There are countless articles and comments fuelled with negativity about women’s football. Often written by a author who (if was honest) would admit that they never bother to follow the women’s game. They just scan the surface of any latest women’s football headlines, rather than actually look deeper into the real game and the support network behind it.
 
Although it is infuriating, you have to laugh! In just one of the many articles the sentence “a ladies’ version of a game played in men’s shorts.” was used to describe women’s football! Really?
 
I won’t go into too much detail… I do not want to blow their minds with actual facts, however a quick reminder of the popularity of the women’s game before it was banned (in England). And a question about how many of the male counterparts would have the passion to play the game under the same conditions as the women?
 
What drives this negativity? Is it out of fear that the women’s game will become more popular as more and more people appreciate the sport which has not yet been tainted with the constant need for cheating to win a game?
 
Finally… It really does not matter what they think because they have no idea what it takes to be a women’s footballer and/or manager. They definitely have no idea what it takes to be a women’s football fan or part of an organisation appreciating and celebrating the women’s game. For that I genuinely feel sorry for them, because if any part of them love football then they are seriously missing out!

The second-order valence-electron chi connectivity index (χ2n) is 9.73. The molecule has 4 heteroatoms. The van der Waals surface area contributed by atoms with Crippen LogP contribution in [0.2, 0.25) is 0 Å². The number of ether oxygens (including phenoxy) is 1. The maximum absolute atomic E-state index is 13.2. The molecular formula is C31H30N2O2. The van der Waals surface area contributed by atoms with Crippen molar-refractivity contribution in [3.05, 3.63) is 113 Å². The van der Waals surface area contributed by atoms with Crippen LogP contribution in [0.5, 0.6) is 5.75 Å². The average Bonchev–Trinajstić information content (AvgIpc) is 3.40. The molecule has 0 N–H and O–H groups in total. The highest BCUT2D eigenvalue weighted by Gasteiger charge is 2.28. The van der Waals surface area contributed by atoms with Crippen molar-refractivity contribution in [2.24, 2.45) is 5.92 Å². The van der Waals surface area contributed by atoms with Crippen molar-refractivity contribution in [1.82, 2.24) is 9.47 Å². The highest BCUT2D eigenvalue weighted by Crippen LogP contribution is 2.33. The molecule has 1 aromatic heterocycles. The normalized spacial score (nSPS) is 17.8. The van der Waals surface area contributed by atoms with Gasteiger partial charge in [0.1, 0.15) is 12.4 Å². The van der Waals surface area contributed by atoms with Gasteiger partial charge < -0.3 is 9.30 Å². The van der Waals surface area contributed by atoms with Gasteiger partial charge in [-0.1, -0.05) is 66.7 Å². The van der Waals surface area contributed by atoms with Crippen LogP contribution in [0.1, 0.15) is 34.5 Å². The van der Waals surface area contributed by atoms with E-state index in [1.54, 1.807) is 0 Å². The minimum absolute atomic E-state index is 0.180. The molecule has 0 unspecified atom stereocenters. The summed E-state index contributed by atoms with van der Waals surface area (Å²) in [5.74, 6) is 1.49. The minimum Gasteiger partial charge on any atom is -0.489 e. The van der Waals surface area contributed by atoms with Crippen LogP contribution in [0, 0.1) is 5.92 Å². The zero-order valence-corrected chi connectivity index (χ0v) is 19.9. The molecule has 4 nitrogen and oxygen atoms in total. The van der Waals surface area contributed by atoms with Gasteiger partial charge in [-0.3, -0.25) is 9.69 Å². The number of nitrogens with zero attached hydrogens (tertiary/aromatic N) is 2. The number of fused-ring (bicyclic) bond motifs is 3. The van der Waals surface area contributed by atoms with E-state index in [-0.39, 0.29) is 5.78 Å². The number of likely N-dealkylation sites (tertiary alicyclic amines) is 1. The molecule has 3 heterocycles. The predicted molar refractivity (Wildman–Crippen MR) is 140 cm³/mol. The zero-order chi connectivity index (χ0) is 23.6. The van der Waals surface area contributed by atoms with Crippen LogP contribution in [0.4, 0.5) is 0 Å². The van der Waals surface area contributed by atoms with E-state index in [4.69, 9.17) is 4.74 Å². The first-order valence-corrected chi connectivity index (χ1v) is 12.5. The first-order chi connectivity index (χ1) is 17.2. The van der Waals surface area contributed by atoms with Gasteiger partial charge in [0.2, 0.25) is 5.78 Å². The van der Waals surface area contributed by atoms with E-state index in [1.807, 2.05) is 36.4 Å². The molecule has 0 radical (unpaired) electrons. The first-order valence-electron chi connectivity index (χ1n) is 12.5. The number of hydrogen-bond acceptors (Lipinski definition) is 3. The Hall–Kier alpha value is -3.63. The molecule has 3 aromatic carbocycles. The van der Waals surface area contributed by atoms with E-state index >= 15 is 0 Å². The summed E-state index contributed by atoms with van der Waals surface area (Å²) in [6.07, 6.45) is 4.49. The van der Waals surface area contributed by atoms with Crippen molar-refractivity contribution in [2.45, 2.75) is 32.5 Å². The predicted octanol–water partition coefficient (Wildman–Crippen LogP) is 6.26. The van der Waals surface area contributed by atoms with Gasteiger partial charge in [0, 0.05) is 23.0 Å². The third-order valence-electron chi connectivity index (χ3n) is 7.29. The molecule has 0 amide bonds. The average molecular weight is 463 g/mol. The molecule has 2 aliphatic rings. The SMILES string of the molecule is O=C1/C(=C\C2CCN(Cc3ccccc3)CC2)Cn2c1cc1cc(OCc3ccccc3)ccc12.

Keep fighting for women’s football all around the world. Passion.Dedication.Belief – Women’s Soccer United

 

© WomensSoccerUnited.com

 

What are your views? Leave your comments below

 

4 Comments
  1. gromit 7 years ago

    First opportuniti spolit by ELS 7′

  2. Skip Newhall 8 years ago

    Short answer: It’s biology and genes, pure and simple. Men are simply bigger and stronger than women and excel at anything where speed and strength are assets.

     

    Long answer: Until recent times, women were defined to be second-class citizens in just about every aspect of life [and regrettably still are, in a few outdated cultures]. Football was no exception. But around the mid-20th century everything started to change. More girls and women were introduced to football in schools and colleges; there was an enormous change in the acceptance and respect for women in major-league sports, especially football; and most influential of all were the phenomenal growth of international television and the rise of the Internet. The world became a single global village. Women were on the international scene, big time, and getting better and better.

     

    Football is said to be the most popular game in the world. Its popularity is certainly skyrocketing in the US, one of the last large holdouts.  So, is the game still the province of men? For the exciting extremes, yes. Look the incredible 100-yard goal by goalkeeper Tim Howard last year:

     

    http://sn.to/goal.wmv

    [This may take a few seconds to download]

     

    We will NEVER see anything like that in a women’s match. They simply aren’t strong enough. But the 2011 Women’s World-Cup final [Japan vs US] had twice the TV audience of the Men’s final in 2010. It was the largest football TV audience ever, and set the current record of 7196 tweets per second, compared to a pallid 3286 tweets per second for the 2010 Cup Men’s final.

     

    It looks like the gals are here to stay. I’ll drink to that!

     

     

  3. Lutendo Morris 8 years ago

    And after Canada 2015 we will be talking about total domination,because a lot of people are starting to love and understand the beautiful game.

  4. Author
    Women's Soccer United 8 years ago

    It seems so @Asa – I wonder why they bother writing about women’s football at all when they have no interest and knowledge of it?

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